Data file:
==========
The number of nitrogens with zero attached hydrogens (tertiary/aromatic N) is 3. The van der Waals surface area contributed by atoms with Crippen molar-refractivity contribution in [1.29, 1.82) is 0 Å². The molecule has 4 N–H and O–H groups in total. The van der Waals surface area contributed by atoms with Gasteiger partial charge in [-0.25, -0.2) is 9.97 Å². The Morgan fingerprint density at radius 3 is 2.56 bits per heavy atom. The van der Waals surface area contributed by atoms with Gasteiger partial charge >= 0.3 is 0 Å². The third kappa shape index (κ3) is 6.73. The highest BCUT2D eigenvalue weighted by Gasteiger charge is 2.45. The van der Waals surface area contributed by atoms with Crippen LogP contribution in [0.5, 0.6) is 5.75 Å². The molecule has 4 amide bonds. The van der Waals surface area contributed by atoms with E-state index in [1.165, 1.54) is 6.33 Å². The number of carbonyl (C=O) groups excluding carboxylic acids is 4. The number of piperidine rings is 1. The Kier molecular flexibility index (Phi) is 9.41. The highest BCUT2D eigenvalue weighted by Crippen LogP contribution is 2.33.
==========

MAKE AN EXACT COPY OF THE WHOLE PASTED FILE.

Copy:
The number of nitrogens with zero attached hydrogens (tertiary/aromatic N) is 3. The van der Waals surface area contributed by atoms with Crippen molar-refractivity contribution in [1.29, 1.82) is 0 Å². The molecule has 4 N–H and O–H groups in total. The van der Waals surface area contributed by atoms with Gasteiger partial charge in [-0.25, -0.2) is 9.97 Å². The Morgan fingerprint density at radius 3 is 2.56 bits per heavy atom. The van der Waals surface area contributed by atoms with Gasteiger partial charge >= 0.3 is 0 Å². The third kappa shape index (κ3) is 6.73. The highest BCUT2D eigenvalue weighted by Gasteiger charge is 2.45. The van der Waals surface area contributed by atoms with Crippen LogP contribution in [0.5, 0.6) is 5.75 Å². The molecule has 4 amide bonds. The van der Waals surface area contributed by atoms with E-state index in [1.165, 1.54) is 6.33 Å². The number of carbonyl (C=O) groups excluding carboxylic acids is 4. The number of piperidine rings is 1. The Kier molecular flexibility index (Phi) is 9.41. The highest BCUT2D eigenvalue weighted by Crippen LogP contribution is 2.33.